Mildly elevated blood pressure affecting millions of
Americans could lead to heart pumping disorders if left
untreated. A new Johns Hopkins study indicates that the
amount of oxygen that can be circulated throughout the body
during each heart beat while exercising could reveal to
doctors early signs of heart trouble in this population.
The research, presented Oct. 17 at the annual meeting
of the American Association of Cardiovascular and Pulmonary
Rehabilitation in Kansas City, Mo., should help physicians
better follow patients with problems of the left ventricle,
or main pumping chamber, of the heart by studying so-called
During exercise, lungs take in air and transfer oxygen
to the blood, which is then pumped by the heart to the
muscles that need it. Oxygen pulse is the amount of oxygen
put through this process with each heart beat and is a
measure of cardiovascular efficiency.
Researchers studied 99 adults (44 men and 55 women)
ages 55 to 75 who had mild hypertension but were otherwise
healthy. The participants' blood pressures ranged from 130
mmHg to 159 mmHg systolic (the upper number) and 85 mmHg to
99 mmHg diastolic (the lower number). These levels are also
known as "prehypertension" or "Stage I hypertension."
The Johns Hopkins team measured the adults' heart size
and performance at rest through traditional echocardiograms
(or ultrasound) and tissue Doppler imaging, a newer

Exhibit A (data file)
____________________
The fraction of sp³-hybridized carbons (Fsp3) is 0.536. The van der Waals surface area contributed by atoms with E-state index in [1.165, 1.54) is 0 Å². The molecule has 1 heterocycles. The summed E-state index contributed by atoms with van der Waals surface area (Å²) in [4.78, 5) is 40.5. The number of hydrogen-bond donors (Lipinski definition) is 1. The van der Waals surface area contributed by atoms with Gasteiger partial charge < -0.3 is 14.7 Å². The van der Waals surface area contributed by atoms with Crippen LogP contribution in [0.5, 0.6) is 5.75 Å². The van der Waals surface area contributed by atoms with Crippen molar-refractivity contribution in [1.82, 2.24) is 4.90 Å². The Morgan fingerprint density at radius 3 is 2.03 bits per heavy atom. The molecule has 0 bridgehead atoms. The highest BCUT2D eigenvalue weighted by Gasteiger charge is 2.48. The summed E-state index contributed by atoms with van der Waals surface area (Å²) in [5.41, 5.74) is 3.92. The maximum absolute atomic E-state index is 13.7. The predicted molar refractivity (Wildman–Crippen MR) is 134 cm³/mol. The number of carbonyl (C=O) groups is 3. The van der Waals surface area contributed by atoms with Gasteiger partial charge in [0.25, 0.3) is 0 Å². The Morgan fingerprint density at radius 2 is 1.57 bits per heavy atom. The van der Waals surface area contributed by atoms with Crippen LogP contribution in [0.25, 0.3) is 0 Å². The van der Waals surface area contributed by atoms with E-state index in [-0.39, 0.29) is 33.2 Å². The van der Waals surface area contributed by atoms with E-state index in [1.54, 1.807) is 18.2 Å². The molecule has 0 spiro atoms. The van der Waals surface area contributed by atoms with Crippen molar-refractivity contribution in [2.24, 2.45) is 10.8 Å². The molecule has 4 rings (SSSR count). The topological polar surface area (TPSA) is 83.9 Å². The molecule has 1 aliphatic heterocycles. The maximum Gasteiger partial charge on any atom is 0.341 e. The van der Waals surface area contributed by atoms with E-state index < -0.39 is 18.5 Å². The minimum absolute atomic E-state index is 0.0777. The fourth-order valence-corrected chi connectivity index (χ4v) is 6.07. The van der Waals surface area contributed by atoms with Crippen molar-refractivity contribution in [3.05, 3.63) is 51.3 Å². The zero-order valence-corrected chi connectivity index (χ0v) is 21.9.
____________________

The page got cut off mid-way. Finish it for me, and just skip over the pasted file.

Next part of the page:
ultrasound method that examines the functioning of the
heart's walls. Next, they compared those results with the
participants' heart performance during exercise while the
adults walked on a treadmill. The scientists measured
oxygen usage during the exercise portion by having the
subject breathe through a mouthpiece attached to a valve
that measures how much oxygen is used during the test.
Normally there is a sharp increase in oxygen pulse
during the first few minutes of exercise. This rise
continues with exercise, and the load on the heart also
rises as it works harder to meet the body's increased needs
for oxygen carried by the blood. However, researchers found
that subjects who were delivering less oxygen to the body
per beat after the first few minutes of exercise also had
reduced levels of heart function during the Doppler tests
of their hearts at rest.
"Our research shows that patients with mild
hypertension have some reductions in heart function," said
Kerry J. Stewart, director of Clinical Exercise Physiology
at Johns Hopkins. "We found signs that their hearts were
not operating efficiently during exercise, and this was
matched with decreased heart function at rest as revealed
by newer imaging methods. We need to get their blood
pressure under control, even if it is only mildly
Further study should indicate whether oxygen pulse
during exercise is a useful screening tool for identifying
Study co-authors were Jimmy G. Lim, Timothy J.
McAveney, Jerome L. Fleg and Edward P. Shapiro.
Related Web sites:
Division of Cardiology — Johns Hopkins Bayview
American Association of Cardiovascular and Pulmonary